OPC UA includes support for security audit trails with traceability between Client and Server audit logs. If a security-related problem is detected at the Server, the associated Client audit log entry can be located and examined. OPC UA also provides the capability for Servers to generate Event Notifications that report auditable Events to Clients capable of processing and logging them. OPC UA defines security audit parameters that can be included in audit log entries and in audit Event Notifications. Part 5 defines the data types for these parameters. Not all Servers and Clients provide all of the auditing features. Profiles, found in Part 7, indicate which features are supported.
OPC UA security complements the security infrastructure provided by most web service capable platforms.
Transport level security can be used to encrypt and sign Messages. Encryption and signatures protect against disclosure of information and protect the integrity of Messages. Encryption capabilities are provided by the underlying communications technology used to exchange Messages between OPC UA Applications. Part 7 defines the encryption and signature algorithms to be used for a given Profile.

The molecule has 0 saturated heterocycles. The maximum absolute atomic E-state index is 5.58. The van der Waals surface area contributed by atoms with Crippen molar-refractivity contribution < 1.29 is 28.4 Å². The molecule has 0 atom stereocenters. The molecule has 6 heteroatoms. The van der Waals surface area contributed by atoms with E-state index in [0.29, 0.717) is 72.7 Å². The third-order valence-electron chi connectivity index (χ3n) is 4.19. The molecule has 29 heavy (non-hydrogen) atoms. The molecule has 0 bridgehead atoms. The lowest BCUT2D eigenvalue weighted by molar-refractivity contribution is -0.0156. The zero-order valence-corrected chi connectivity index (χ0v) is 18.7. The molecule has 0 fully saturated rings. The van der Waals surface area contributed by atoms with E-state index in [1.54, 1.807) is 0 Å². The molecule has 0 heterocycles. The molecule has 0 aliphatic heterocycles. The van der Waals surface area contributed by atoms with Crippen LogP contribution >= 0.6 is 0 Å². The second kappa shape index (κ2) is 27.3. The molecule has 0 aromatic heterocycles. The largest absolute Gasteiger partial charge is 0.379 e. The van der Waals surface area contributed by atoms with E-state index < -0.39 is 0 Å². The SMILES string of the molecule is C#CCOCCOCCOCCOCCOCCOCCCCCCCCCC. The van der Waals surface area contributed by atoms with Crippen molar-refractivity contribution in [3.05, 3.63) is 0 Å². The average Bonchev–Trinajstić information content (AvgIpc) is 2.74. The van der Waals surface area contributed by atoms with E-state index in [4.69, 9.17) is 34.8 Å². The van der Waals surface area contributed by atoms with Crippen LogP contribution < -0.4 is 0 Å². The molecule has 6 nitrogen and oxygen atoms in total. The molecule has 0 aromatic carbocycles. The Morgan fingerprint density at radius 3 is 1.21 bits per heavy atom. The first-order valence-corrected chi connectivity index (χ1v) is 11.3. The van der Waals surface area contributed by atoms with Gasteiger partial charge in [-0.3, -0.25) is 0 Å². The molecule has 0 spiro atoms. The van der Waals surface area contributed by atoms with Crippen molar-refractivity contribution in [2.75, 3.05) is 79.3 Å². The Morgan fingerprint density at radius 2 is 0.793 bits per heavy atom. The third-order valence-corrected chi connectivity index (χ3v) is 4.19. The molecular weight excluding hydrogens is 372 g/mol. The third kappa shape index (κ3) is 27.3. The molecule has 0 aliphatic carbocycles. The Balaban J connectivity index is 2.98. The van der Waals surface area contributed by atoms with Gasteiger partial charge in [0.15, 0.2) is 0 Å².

The set of Objects and related information that the Server makes available to Clients is referred to as its AddressSpace. The OPC UA AddressSpace represents its contents as a set of Nodes connected by References.
Primitive characteristics of Nodes are described by OPC-defined Attributes. Attributes are the only elements of a Server that have data values. Data types that define attribute values may be simple or complex.
Nodes in the AddressSpace are typed according to their use and their meaning. NodeClasses define the metadata for the OPC UA AddressSpace. Part 3 defines the OPC UA NodeClasses.
The Base NodeClass defines Attributes common to all Nodes, allowing identification, classification and naming. Each NodeClass inherits these Attributes and may additionally define its own Attributes.
To promote interoperability of Clients and Servers, the OPC UA AddressSpace is structured hierarchically with the top levels the same for all Servers. Although Nodes in the AddressSpace are typically accessible via the hierarchy, they may have References to each other, allowing the AddressSpace to represent an interrelated network of Nodes. The model of the AddressSpace is defined in Part 3.